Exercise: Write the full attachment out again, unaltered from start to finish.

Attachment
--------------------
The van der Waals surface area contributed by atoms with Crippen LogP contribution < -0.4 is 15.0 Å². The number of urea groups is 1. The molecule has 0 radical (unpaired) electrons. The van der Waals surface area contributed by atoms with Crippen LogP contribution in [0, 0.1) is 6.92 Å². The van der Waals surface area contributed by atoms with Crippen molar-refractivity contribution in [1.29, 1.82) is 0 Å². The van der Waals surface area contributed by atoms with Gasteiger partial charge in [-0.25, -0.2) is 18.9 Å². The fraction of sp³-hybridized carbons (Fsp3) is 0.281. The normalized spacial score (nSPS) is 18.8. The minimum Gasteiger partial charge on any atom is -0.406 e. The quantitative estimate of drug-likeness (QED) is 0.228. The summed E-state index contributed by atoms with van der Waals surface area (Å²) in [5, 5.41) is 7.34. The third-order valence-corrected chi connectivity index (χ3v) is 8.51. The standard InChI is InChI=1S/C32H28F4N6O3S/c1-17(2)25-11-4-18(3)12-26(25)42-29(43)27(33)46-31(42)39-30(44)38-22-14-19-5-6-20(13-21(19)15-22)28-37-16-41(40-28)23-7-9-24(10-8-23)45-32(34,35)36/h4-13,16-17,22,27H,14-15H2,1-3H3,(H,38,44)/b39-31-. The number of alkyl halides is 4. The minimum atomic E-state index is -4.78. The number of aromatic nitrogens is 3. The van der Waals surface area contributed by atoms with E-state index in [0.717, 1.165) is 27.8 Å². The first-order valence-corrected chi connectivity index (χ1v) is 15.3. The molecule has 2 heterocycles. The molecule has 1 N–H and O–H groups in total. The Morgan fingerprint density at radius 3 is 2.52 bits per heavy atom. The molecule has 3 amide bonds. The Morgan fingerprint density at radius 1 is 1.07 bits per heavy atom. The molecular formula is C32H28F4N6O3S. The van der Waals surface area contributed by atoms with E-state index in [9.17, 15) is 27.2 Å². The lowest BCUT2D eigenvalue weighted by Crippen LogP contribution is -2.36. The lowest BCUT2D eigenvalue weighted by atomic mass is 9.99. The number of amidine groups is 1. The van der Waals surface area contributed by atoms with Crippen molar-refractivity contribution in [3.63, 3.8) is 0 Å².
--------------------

The van der Waals surface area contributed by atoms with Crippen LogP contribution < -0.4 is 15.0 Å². The number of urea groups is 1. The molecule has 0 radical (unpaired) electrons. The van der Waals surface area contributed by atoms with Crippen LogP contribution in [0, 0.1) is 6.92 Å². The van der Waals surface area contributed by atoms with Crippen molar-refractivity contribution in [1.29, 1.82) is 0 Å². The van der Waals surface area contributed by atoms with Gasteiger partial charge in [-0.25, -0.2) is 18.9 Å². The fraction of sp³-hybridized carbons (Fsp3) is 0.281. The normalized spacial score (nSPS) is 18.8. The minimum Gasteiger partial charge on any atom is -0.406 e. The quantitative estimate of drug-likeness (QED) is 0.228. The summed E-state index contributed by atoms with van der Waals surface area (Å²) in [5, 5.41) is 7.34. The third-order valence-corrected chi connectivity index (χ3v) is 8.51. The standard InChI is InChI=1S/C32H28F4N6O3S/c1-17(2)25-11-4-18(3)12-26(25)42-29(43)27(33)46-31(42)39-30(44)38-22-14-19-5-6-20(13-21(19)15-22)28-37-16-41(40-28)23-7-9-24(10-8-23)45-32(34,35)36/h4-13,16-17,22,27H,14-15H2,1-3H3,(H,38,44)/b39-31-. The number of alkyl halides is 4. The minimum atomic E-state index is -4.78. The number of aromatic nitrogens is 3. The van der Waals surface area contributed by atoms with E-state index in [0.717, 1.165) is 27.8 Å². The first-order valence-corrected chi connectivity index (χ1v) is 15.3. The molecule has 2 heterocycles. The molecule has 1 N–H and O–H groups in total. The Morgan fingerprint density at radius 3 is 2.52 bits per heavy atom. The molecule has 3 amide bonds. The Morgan fingerprint density at radius 1 is 1.07 bits per heavy atom. The molecular formula is C32H28F4N6O3S. The van der Waals surface area contributed by atoms with E-state index in [9.17, 15) is 27.2 Å². The lowest BCUT2D eigenvalue weighted by Crippen LogP contribution is -2.36. The lowest BCUT2D eigenvalue weighted by atomic mass is 9.99. The number of amidine groups is 1. The van der Waals surface area contributed by atoms with Crippen molar-refractivity contribution in [3.63, 3.8) is 0 Å².